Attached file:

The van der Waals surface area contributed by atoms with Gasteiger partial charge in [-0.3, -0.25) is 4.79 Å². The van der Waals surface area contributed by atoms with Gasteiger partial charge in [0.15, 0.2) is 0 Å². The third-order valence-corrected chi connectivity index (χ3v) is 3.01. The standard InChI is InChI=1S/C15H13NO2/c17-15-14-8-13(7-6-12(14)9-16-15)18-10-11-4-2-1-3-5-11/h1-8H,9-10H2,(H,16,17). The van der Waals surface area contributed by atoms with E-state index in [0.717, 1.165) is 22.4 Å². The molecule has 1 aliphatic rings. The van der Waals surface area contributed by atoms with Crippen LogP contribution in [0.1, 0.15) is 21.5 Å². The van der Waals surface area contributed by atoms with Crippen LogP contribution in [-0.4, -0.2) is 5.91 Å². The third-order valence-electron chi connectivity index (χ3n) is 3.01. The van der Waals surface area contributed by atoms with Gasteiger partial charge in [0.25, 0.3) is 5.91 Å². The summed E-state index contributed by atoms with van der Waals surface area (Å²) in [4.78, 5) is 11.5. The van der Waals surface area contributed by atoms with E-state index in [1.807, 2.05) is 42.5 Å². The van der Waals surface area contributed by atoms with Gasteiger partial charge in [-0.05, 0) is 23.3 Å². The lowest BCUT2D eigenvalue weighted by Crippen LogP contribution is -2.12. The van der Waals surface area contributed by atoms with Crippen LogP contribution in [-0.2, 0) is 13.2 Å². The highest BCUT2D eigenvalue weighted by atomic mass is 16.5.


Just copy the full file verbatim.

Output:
The van der Waals surface area contributed by atoms with Gasteiger partial charge in [-0.3, -0.25) is 4.79 Å². The van der Waals surface area contributed by atoms with Gasteiger partial charge in [0.15, 0.2) is 0 Å². The third-order valence-corrected chi connectivity index (χ3v) is 3.01. The standard InChI is InChI=1S/C15H13NO2/c17-15-14-8-13(7-6-12(14)9-16-15)18-10-11-4-2-1-3-5-11/h1-8H,9-10H2,(H,16,17). The van der Waals surface area contributed by atoms with E-state index in [0.717, 1.165) is 22.4 Å². The molecule has 1 aliphatic rings. The van der Waals surface area contributed by atoms with Crippen LogP contribution in [0.1, 0.15) is 21.5 Å². The van der Waals surface area contributed by atoms with Crippen LogP contribution in [-0.4, -0.2) is 5.91 Å². The third-order valence-electron chi connectivity index (χ3n) is 3.01. The van der Waals surface area contributed by atoms with Gasteiger partial charge in [0.25, 0.3) is 5.91 Å². The summed E-state index contributed by atoms with van der Waals surface area (Å²) in [4.78, 5) is 11.5. The van der Waals surface area contributed by atoms with E-state index in [1.807, 2.05) is 42.5 Å². The van der Waals surface area contributed by atoms with Gasteiger partial charge in [-0.05, 0) is 23.3 Å². The lowest BCUT2D eigenvalue weighted by Crippen LogP contribution is -2.12. The van der Waals surface area contributed by atoms with Crippen LogP contribution in [-0.2, 0) is 13.2 Å². The highest BCUT2D eigenvalue weighted by atomic mass is 16.5.